GENEVA (20 December 2016) – The Government of the Democratic People’s Republic of Korea (DPRK) should use the Convention on the Rights of Persons with Disabilities as an opportunity to implement the country’s human rights obligations, United Nations expert Tomás OJEA QUINTANA has urged.
The Convention, which guarantees all people with disabilities full human rights without discrimination, was ratified by the DPRK on 6 December – 10 years after being adopted by the UN General Assembly.
“This initiative is a very useful step forward in the promotion and protection of all human rights in the DPRK and the implementation of recommendations from the latest Universal Periodic Review*,” said the UN Special Rapporteur on the situation of human rights in the DPRK.
“Ratification of the Convention will help the country address prejudice against people with physical, mental, sensory or other impairments. It should also serve to address other forms of discrimination to which certain groups may be subjected based on any other attribute,” he added.
Mr. OJEA QUINTANA stressed that it was now important for the government in Pyongyang to implement the treaty in full consultation with people with disabilities, and to allow technical experts to visit the country. “The ratification should also be used as an opportunity for the country to move forward in the implementation of the other human rights treaties it has ratified, and for it to engage more with human rights mechanisms,” he added.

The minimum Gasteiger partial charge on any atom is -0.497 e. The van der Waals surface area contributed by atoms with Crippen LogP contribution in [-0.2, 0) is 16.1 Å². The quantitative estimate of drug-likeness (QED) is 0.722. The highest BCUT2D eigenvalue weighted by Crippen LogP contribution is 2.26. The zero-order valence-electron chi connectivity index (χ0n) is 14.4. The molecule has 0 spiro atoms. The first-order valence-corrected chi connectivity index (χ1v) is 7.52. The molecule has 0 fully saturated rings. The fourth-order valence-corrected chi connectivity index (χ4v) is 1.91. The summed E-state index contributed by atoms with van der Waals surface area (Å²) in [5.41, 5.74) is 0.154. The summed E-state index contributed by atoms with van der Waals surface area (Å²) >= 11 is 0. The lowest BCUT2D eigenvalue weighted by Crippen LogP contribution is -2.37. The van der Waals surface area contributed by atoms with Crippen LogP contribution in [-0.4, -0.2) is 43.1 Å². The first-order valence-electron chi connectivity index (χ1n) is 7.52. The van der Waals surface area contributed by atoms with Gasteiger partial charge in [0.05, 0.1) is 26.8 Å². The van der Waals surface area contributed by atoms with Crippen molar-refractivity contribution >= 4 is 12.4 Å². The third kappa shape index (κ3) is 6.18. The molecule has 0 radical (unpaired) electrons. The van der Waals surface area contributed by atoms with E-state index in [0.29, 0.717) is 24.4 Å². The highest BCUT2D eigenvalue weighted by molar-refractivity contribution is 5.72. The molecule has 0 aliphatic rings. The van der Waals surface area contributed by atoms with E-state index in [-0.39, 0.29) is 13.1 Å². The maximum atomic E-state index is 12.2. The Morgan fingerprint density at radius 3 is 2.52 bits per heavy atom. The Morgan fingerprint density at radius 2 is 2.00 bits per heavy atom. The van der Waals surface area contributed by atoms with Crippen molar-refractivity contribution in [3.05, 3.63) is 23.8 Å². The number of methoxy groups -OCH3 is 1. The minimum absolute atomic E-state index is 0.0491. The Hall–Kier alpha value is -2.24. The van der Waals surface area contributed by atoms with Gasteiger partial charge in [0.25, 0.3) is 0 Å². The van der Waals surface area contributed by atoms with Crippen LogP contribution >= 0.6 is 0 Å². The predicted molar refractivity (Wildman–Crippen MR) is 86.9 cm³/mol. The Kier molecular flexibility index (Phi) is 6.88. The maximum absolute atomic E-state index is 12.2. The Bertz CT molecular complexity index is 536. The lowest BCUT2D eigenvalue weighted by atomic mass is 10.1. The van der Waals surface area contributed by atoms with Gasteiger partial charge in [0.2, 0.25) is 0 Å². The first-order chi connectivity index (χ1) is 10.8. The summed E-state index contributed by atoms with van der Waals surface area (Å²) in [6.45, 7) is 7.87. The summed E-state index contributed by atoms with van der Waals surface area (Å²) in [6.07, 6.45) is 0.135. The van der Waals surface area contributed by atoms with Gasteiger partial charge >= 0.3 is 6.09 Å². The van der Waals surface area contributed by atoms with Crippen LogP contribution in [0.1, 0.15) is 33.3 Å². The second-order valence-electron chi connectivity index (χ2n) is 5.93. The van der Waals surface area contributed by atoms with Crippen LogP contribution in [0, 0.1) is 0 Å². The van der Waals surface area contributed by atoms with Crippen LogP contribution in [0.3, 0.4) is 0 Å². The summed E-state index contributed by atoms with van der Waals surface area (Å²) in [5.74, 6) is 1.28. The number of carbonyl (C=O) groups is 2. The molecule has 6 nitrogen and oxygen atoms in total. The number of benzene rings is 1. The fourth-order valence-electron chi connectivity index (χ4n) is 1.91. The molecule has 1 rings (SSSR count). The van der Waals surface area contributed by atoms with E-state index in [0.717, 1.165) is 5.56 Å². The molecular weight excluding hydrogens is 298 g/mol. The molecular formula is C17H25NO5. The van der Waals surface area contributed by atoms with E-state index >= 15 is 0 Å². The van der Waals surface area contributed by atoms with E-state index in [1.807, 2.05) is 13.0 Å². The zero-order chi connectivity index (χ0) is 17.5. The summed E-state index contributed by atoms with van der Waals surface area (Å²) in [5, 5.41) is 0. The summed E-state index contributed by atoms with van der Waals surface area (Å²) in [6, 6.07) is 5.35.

The Convention is the fifth major human rights treaty ratified by the DPRK. Others include the International Covenant on Civil and Political Rights (1981); the Convention on the Rights of the Child (1990); and the Convention on the Elimination of All Forms of Discrimination against Women (2001).
Earlier this year, the DPRK submitted periodic state reports to the Committee on the Rights of the Child and to the Committee on the Elimination of all forms of Discrimination Against Women.
(*) The Universal Periodic Review (UPR) is a unique process which involves a review of the human rights records of all UN Member States by other States, in order to improve the human rights situation in all countries and address human rights violations wherever they occur. While ensuring equal treatment for every country when their human rights situations are assessed, the UPR provides the opportunity for each State to declare what actions they have taken to improve the human rights situations in their countries and to fulfil their human rights obligations. The UPR process reminds States of their responsibility to fully respect and implement all human rights and fundamental freedoms.
Mr. Tomás OJEA QUINTANA (Argentina) was designated as the Special Rapporteur on the situation of human rights in the DPRK by the UN Human Rights Council in 2016. Mr. Ojea Quintana, a lawyer with more than 20 years of experience in human rights, worked for the Inter-American Commission of Human Rights, and represented the Argentinian NGO “Abuelas de Plaza de Mayo” in cases concerning child abduction during the military regime. He is a former Head of OHCHR human rights programme in Bolivia, and served as the UN Special Rapporteur on the situation of human rights in Myanmar from 2008 to 2014. Learn more, log on to:
The Special Rapporteurs are part of what is known as the Special Procedures of the Human Rights Council. Special Procedures, the largest body of independent experts in the UN Human Rights system, is the general name of the Council’s independent fact-finding and monitoring mechanisms that address either specific country situations or thematic issues in all parts of the world. Special Procedures’ experts work on a voluntary basis; they are not UN staff and do not receive a salary for their work. They are independent from any government or organization and serve in their individual capacity.
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